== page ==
Friday, January 22, 2016


I like the Bob Luman version okay, but this one sounds lonesomer.

•   National Review has decided to stand athwart Trump, yelling "Stop!" -- which is rather ungracious of them because, despite their protests, he's their Frankenstein, his candidacy the logical evolution of their politics of demonization and dumbassery. Or maybe it's better to say he's NR's Shakespeare, a great popularizer, raiding their ancient classics to make blood-and-thunder crowd-pleasers. Nearly every shtick he pulls -- the superiority of the super-rich, peace through belligerence, xenophobia -- was previously promoted in the pages of NR, but writ fancy-like, to make it look respectable to dummies. Trump had the genius to realize that Republican voters, at least, no longer need all those pseud curlicues; why trifle with the coy racism of Mark Krikorian, for example, when you can hear about a Giant Wall Against Messican Rapists from a Man of the People, and roar along yourself?  In fact I'm sure that's one of the reasons National Review is going hard against him: when conservatism under Trump is reduced to its essence -- namely broadsides, ring shouts, and racial slurs -- what will happen to their editorial wingnut welfare? (The other reason, probably more important, is that Trump won't promise to destroy Social Security, which is a deal-breaker for the guys who pay their wingnut welfare.)

•   Should you venture into that National Review Trump thing and find yourself struggling, go straight to the Thomas Sowell part; while the other guys either sputter or rage or sputter with rage, Sowell is in approximately the same territory as the Major in The Magnificent Ambersons ("Sun... Earth came out of the sun, and we came out of the Earth..."), a place where Godwin's Law is not only broken but also strewn around in bits:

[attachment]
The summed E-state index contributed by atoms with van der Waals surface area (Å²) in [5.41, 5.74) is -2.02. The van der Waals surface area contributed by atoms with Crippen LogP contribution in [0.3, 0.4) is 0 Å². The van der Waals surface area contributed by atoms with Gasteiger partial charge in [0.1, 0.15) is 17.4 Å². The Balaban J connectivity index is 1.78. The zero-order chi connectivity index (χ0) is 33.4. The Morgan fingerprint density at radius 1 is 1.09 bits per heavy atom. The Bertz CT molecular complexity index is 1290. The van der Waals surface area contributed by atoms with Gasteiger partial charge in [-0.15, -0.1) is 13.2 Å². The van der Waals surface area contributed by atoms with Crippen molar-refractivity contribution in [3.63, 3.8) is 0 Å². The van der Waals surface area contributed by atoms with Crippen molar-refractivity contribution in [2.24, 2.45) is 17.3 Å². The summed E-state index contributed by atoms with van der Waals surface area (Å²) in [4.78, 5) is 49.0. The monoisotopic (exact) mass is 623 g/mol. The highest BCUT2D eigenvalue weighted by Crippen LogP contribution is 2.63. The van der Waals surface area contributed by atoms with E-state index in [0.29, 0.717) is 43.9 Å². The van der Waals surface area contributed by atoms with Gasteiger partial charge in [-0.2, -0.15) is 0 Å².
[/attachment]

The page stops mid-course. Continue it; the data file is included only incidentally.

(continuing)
No national leader ever aroused more fervent emotions than Adolf Hitler did in the 1930s. Watch some old newsreels of German crowds delirious with joy at the sight of him. The only things at all comparable in more recent times were the ecstatic crowds that greeted Barack Obama when he burst upon the political scene in 2008.

Elections, however, have far more lasting and far more serious—or even grim—consequences than emotional venting. The actual track record of crowd pleasers, whether Juan Perón in Argentina, Obama in America, or Hitler in Germany, is very sobering, if not painfully depressing.
Perón, Obama, Hitler: An Eternal Golden Braid. Yeah, these guys will save conservatism.

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